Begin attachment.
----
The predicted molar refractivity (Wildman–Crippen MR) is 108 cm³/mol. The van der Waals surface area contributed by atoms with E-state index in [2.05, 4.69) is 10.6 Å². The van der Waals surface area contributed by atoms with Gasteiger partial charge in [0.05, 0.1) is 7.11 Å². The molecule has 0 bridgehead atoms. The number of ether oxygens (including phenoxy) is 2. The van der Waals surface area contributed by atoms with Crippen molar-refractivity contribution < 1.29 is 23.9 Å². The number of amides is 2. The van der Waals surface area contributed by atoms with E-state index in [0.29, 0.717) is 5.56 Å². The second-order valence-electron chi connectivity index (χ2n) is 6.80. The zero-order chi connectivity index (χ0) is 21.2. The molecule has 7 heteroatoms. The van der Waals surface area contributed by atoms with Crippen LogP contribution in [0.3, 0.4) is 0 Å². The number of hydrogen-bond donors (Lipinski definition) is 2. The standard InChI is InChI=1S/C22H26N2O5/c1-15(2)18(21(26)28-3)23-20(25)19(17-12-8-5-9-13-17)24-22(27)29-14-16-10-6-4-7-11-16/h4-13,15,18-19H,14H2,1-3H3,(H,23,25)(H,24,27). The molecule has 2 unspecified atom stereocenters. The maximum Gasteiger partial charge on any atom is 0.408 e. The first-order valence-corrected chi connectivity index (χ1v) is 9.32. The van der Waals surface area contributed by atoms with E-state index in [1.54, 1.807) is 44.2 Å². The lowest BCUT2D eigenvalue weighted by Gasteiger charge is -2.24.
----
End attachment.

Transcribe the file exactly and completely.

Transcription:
The predicted molar refractivity (Wildman–Crippen MR) is 108 cm³/mol. The van der Waals surface area contributed by atoms with E-state index in [2.05, 4.69) is 10.6 Å². The van der Waals surface area contributed by atoms with Gasteiger partial charge in [0.05, 0.1) is 7.11 Å². The molecule has 0 bridgehead atoms. The number of ether oxygens (including phenoxy) is 2. The van der Waals surface area contributed by atoms with Crippen molar-refractivity contribution < 1.29 is 23.9 Å². The number of amides is 2. The van der Waals surface area contributed by atoms with E-state index in [0.29, 0.717) is 5.56 Å². The second-order valence-electron chi connectivity index (χ2n) is 6.80. The zero-order chi connectivity index (χ0) is 21.2. The molecule has 7 heteroatoms. The van der Waals surface area contributed by atoms with Crippen LogP contribution in [0.3, 0.4) is 0 Å². The number of hydrogen-bond donors (Lipinski definition) is 2. The standard InChI is InChI=1S/C22H26N2O5/c1-15(2)18(21(26)28-3)23-20(25)19(17-12-8-5-9-13-17)24-22(27)29-14-16-10-6-4-7-11-16/h4-13,15,18-19H,14H2,1-3H3,(H,23,25)(H,24,27). The molecule has 2 unspecified atom stereocenters. The maximum Gasteiger partial charge on any atom is 0.408 e. The first-order valence-corrected chi connectivity index (χ1v) is 9.32. The van der Waals surface area contributed by atoms with E-state index in [1.54, 1.807) is 44.2 Å². The lowest BCUT2D eigenvalue weighted by Gasteiger charge is -2.24.